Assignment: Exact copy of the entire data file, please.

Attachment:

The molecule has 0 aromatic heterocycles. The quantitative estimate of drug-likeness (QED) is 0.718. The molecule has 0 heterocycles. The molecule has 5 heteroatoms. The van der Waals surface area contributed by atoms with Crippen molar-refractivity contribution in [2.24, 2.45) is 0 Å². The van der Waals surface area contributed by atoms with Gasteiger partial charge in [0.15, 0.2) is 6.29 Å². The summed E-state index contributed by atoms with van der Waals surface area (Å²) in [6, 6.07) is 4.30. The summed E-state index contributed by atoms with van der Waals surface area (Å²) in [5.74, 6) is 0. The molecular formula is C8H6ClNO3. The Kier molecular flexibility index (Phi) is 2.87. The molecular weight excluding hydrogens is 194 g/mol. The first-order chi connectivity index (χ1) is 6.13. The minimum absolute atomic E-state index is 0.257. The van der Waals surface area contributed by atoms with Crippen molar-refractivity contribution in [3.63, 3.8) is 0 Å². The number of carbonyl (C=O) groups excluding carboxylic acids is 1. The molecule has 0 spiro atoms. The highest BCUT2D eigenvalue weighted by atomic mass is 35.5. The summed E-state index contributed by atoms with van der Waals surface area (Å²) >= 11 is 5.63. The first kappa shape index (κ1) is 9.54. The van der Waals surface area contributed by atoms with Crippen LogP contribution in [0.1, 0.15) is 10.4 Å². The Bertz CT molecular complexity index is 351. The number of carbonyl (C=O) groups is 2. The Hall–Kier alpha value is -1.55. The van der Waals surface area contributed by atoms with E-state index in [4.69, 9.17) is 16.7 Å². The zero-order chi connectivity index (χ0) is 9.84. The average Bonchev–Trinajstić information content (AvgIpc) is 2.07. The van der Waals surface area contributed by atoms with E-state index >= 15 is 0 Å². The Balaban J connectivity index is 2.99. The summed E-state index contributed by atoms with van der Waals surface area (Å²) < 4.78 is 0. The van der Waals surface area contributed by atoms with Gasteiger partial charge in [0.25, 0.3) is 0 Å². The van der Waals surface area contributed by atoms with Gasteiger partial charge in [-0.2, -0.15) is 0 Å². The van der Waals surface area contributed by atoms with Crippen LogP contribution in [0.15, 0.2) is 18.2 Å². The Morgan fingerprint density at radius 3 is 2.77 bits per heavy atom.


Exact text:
The molecule has 0 aromatic heterocycles. The quantitative estimate of drug-likeness (QED) is 0.718. The molecule has 0 heterocycles. The molecule has 5 heteroatoms. The van der Waals surface area contributed by atoms with Crippen molar-refractivity contribution in [2.24, 2.45) is 0 Å². The van der Waals surface area contributed by atoms with Gasteiger partial charge in [0.15, 0.2) is 6.29 Å². The summed E-state index contributed by atoms with van der Waals surface area (Å²) in [6, 6.07) is 4.30. The summed E-state index contributed by atoms with van der Waals surface area (Å²) in [5.74, 6) is 0. The molecular formula is C8H6ClNO3. The Kier molecular flexibility index (Phi) is 2.87. The molecular weight excluding hydrogens is 194 g/mol. The first-order chi connectivity index (χ1) is 6.13. The minimum absolute atomic E-state index is 0.257. The van der Waals surface area contributed by atoms with Crippen molar-refractivity contribution in [3.63, 3.8) is 0 Å². The number of carbonyl (C=O) groups excluding carboxylic acids is 1. The molecule has 0 spiro atoms. The highest BCUT2D eigenvalue weighted by atomic mass is 35.5. The summed E-state index contributed by atoms with van der Waals surface area (Å²) >= 11 is 5.63. The first kappa shape index (κ1) is 9.54. The van der Waals surface area contributed by atoms with Crippen LogP contribution in [0.1, 0.15) is 10.4 Å². The Bertz CT molecular complexity index is 351. The number of carbonyl (C=O) groups is 2. The Hall–Kier alpha value is -1.55. The van der Waals surface area contributed by atoms with E-state index in [4.69, 9.17) is 16.7 Å². The zero-order chi connectivity index (χ0) is 9.84. The average Bonchev–Trinajstić information content (AvgIpc) is 2.07. The van der Waals surface area contributed by atoms with E-state index >= 15 is 0 Å². The Balaban J connectivity index is 2.99. The summed E-state index contributed by atoms with van der Waals surface area (Å²) < 4.78 is 0. The van der Waals surface area contributed by atoms with Gasteiger partial charge in [0.25, 0.3) is 0 Å². The van der Waals surface area contributed by atoms with Gasteiger partial charge in [-0.2, -0.15) is 0 Å². The van der Waals surface area contributed by atoms with Crippen LogP contribution in [0.15, 0.2) is 18.2 Å². The Morgan fingerprint density at radius 3 is 2.77 bits per heavy atom.